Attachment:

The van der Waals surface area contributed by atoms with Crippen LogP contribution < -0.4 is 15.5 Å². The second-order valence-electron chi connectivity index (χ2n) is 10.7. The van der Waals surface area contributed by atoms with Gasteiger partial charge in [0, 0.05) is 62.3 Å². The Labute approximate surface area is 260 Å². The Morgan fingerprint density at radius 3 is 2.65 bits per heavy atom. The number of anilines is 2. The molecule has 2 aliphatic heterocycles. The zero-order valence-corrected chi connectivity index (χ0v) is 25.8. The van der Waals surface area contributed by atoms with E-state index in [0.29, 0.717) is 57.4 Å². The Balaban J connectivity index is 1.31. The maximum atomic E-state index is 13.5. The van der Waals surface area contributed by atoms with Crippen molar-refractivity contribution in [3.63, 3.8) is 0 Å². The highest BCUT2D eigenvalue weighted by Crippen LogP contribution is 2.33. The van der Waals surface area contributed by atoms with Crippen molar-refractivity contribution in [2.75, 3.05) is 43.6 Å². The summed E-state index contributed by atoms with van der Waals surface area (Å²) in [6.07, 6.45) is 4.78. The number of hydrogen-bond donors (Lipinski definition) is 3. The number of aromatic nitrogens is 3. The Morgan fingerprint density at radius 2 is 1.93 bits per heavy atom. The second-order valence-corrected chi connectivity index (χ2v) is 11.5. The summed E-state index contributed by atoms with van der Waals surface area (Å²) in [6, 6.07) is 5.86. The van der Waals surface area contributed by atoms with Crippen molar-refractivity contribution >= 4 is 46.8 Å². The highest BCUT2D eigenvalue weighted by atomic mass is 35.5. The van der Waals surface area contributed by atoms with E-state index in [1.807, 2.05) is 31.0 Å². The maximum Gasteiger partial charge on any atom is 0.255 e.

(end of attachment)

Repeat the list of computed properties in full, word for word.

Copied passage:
The van der Waals surface area contributed by atoms with Crippen LogP contribution < -0.4 is 15.5 Å². The second-order valence-electron chi connectivity index (χ2n) is 10.7. The van der Waals surface area contributed by atoms with Gasteiger partial charge in [0, 0.05) is 62.3 Å². The Labute approximate surface area is 260 Å². The Morgan fingerprint density at radius 3 is 2.65 bits per heavy atom. The number of anilines is 2. The molecule has 2 aliphatic heterocycles. The zero-order valence-corrected chi connectivity index (χ0v) is 25.8. The van der Waals surface area contributed by atoms with E-state index in [0.29, 0.717) is 57.4 Å². The Balaban J connectivity index is 1.31. The maximum atomic E-state index is 13.5. The van der Waals surface area contributed by atoms with Crippen molar-refractivity contribution in [3.63, 3.8) is 0 Å². The highest BCUT2D eigenvalue weighted by Crippen LogP contribution is 2.33. The van der Waals surface area contributed by atoms with Crippen molar-refractivity contribution in [2.75, 3.05) is 43.6 Å². The summed E-state index contributed by atoms with van der Waals surface area (Å²) in [6.07, 6.45) is 4.78. The number of hydrogen-bond donors (Lipinski definition) is 3. The number of aromatic nitrogens is 3. The Morgan fingerprint density at radius 2 is 1.93 bits per heavy atom. The second-order valence-corrected chi connectivity index (χ2v) is 11.5. The summed E-state index contributed by atoms with van der Waals surface area (Å²) in [6, 6.07) is 5.86. The van der Waals surface area contributed by atoms with Crippen molar-refractivity contribution >= 4 is 46.8 Å². The highest BCUT2D eigenvalue weighted by atomic mass is 35.5. The van der Waals surface area contributed by atoms with E-state index in [1.807, 2.05) is 31.0 Å². The maximum Gasteiger partial charge on any atom is 0.255 e.